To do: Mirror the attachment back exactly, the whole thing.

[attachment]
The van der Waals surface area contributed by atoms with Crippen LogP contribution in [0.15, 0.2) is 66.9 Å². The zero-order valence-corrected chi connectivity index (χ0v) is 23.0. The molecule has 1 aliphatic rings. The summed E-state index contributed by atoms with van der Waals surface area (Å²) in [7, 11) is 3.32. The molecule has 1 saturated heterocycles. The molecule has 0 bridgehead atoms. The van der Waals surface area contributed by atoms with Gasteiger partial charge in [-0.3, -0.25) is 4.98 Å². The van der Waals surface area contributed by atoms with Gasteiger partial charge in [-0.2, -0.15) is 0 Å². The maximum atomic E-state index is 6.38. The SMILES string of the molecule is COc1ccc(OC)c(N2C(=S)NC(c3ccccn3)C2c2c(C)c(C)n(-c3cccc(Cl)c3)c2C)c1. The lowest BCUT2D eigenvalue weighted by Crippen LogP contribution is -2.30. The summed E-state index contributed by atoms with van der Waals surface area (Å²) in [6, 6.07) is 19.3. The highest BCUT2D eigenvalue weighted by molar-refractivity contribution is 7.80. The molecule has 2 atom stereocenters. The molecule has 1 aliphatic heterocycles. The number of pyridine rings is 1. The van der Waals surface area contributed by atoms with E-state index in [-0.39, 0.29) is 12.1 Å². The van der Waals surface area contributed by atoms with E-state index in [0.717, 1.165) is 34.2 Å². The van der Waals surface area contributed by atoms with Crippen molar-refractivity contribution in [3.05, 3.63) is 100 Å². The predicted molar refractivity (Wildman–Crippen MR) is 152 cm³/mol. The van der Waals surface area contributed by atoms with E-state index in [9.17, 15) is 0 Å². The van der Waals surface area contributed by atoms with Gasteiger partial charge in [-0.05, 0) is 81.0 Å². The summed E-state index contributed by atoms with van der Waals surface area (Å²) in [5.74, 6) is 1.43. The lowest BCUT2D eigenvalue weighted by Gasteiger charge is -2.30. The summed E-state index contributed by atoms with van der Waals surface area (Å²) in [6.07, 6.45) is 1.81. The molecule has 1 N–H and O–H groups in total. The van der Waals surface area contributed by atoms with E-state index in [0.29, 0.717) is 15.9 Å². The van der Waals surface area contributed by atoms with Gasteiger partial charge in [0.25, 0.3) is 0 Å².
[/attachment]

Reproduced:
The van der Waals surface area contributed by atoms with Crippen LogP contribution in [0.15, 0.2) is 66.9 Å². The zero-order valence-corrected chi connectivity index (χ0v) is 23.0. The molecule has 1 aliphatic rings. The summed E-state index contributed by atoms with van der Waals surface area (Å²) in [7, 11) is 3.32. The molecule has 1 saturated heterocycles. The molecule has 0 bridgehead atoms. The van der Waals surface area contributed by atoms with Gasteiger partial charge in [-0.3, -0.25) is 4.98 Å². The van der Waals surface area contributed by atoms with Gasteiger partial charge in [-0.2, -0.15) is 0 Å². The maximum atomic E-state index is 6.38. The SMILES string of the molecule is COc1ccc(OC)c(N2C(=S)NC(c3ccccn3)C2c2c(C)c(C)n(-c3cccc(Cl)c3)c2C)c1. The lowest BCUT2D eigenvalue weighted by Crippen LogP contribution is -2.30. The summed E-state index contributed by atoms with van der Waals surface area (Å²) in [6, 6.07) is 19.3. The highest BCUT2D eigenvalue weighted by molar-refractivity contribution is 7.80. The molecule has 2 atom stereocenters. The molecule has 1 aliphatic heterocycles. The number of pyridine rings is 1. The van der Waals surface area contributed by atoms with E-state index in [-0.39, 0.29) is 12.1 Å². The van der Waals surface area contributed by atoms with E-state index in [0.717, 1.165) is 34.2 Å². The van der Waals surface area contributed by atoms with Crippen molar-refractivity contribution in [3.05, 3.63) is 100 Å². The predicted molar refractivity (Wildman–Crippen MR) is 152 cm³/mol. The van der Waals surface area contributed by atoms with E-state index in [9.17, 15) is 0 Å². The van der Waals surface area contributed by atoms with Gasteiger partial charge in [-0.05, 0) is 81.0 Å². The summed E-state index contributed by atoms with van der Waals surface area (Å²) in [5.74, 6) is 1.43. The lowest BCUT2D eigenvalue weighted by Gasteiger charge is -2.30. The summed E-state index contributed by atoms with van der Waals surface area (Å²) in [6.07, 6.45) is 1.81. The molecule has 1 N–H and O–H groups in total. The van der Waals surface area contributed by atoms with E-state index in [0.29, 0.717) is 15.9 Å². The van der Waals surface area contributed by atoms with Gasteiger partial charge in [0.25, 0.3) is 0 Å².